CEF Weekly Review: Lazy, Hazy Summer

by: Joe Eqcome

The 13 closed end fund (CEF) types on average were up 0.3% for the week ending 8/14/09. The S&P 500, as measured by the SPDR S&P 500 ETF (NYSEARCA:SPY), registered a decline of 0.4%. On an aggregate, unweighted basis, the weekly price increase for 634 CEFs was also up 0.3%.

The weighted 51 CEFs comprising the Claymore CEF Index registered an average declined 0.5% for the week. The 634 CEFs’ aggregate, unweighted current distribution yield is 7.5% and is trading at a 4.2% discount. Year-to-date, CEFs on average have extended their price appreciation to 34.5%%. (Click
here for YTD CEF performance.)

The Eqcome CEF Fear Index rose modestly for the week. The unweighted average price declined 0.2% greater than NAV (0.3% versus 0.5%, respectively). The CBOE Volatility Index (VIX), which moves inversely with the stock market, eased 2.0% for the week as the S&P 500 essentially “rolled over”.

CEF Weekly Fund Type Performance: There was no discernable trend in the fund type performance this week reflecting investor uncertainty. GenEqFnds posted the best results, up 3.4%. ConvSecFnds posted a loss of 1.1%. However, its discount expanded as price declines exceeded NAV declines. Real estate funds were down on average 3.9% this week following their explosive performance the previous week.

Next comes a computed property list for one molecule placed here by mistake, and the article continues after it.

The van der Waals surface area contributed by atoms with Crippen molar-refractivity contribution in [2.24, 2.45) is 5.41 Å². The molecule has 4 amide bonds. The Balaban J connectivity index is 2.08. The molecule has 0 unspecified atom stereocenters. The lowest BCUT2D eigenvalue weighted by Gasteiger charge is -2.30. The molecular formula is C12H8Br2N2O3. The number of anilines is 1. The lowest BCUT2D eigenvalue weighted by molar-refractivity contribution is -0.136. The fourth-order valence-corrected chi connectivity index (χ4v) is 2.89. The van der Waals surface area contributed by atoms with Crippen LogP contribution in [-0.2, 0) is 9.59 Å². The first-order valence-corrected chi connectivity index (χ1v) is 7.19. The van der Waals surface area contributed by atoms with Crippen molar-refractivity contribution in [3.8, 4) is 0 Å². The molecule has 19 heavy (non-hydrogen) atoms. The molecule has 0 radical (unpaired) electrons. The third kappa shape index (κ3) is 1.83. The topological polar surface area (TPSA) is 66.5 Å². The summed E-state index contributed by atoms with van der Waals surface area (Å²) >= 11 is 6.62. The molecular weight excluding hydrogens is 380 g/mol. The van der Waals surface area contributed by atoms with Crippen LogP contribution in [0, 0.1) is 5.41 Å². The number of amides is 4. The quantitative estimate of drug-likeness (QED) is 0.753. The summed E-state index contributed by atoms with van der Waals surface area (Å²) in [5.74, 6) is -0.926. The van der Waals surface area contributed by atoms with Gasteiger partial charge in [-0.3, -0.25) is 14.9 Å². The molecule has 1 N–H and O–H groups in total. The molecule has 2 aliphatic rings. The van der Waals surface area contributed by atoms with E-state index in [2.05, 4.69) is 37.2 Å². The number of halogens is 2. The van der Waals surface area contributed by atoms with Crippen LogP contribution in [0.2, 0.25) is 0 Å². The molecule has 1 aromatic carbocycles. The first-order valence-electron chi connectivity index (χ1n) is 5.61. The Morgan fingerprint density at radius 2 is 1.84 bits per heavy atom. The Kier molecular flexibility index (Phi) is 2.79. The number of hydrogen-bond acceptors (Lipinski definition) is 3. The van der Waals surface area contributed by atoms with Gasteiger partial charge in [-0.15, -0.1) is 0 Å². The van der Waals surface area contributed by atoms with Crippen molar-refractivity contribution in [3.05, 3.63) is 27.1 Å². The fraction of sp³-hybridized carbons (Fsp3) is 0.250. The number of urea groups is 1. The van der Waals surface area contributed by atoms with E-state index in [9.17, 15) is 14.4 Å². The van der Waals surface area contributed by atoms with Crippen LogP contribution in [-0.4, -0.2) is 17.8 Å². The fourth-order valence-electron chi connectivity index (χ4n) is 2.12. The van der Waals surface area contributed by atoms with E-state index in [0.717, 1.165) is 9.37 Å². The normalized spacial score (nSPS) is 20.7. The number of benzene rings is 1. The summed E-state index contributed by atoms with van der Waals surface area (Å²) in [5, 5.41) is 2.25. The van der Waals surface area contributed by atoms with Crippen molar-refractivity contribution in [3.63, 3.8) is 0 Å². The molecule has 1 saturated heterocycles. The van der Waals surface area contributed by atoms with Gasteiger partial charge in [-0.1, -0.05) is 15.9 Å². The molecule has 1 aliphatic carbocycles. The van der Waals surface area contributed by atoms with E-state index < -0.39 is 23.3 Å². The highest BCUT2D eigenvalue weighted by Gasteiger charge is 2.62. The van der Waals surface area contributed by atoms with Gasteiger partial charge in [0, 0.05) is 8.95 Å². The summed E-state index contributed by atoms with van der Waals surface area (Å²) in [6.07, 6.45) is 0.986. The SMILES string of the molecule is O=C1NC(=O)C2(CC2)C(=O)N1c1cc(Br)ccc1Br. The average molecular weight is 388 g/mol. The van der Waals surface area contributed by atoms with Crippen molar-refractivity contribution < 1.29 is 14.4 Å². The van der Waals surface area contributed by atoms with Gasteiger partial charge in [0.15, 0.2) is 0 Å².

Premium/Discounts: As the discounts get closer to par, the percentage changes can become large and misleading. To avoid any confusion, the spread between the current and the previous week’s discount will be employed as opposed to the percentage change previously used (see chart above).

The most valuable information is the relative direction and magnitude of the comparative change. When the premium/discount spread is negative it would indicate an expansion of the discount (the price increasing less or falling faster than the NAV). This could indicate a greater change in fund type’s intrinsic value relative to its market value.

The only fund types to experience an increase in the prices while experiencing an expansion in their premium/discounts were fix-income related funds: USMrtgBndFunds, SingleStMuniFnds and LoanPartFnds. This could be a function of a low CPI index bolstering fix-income investment values, or not.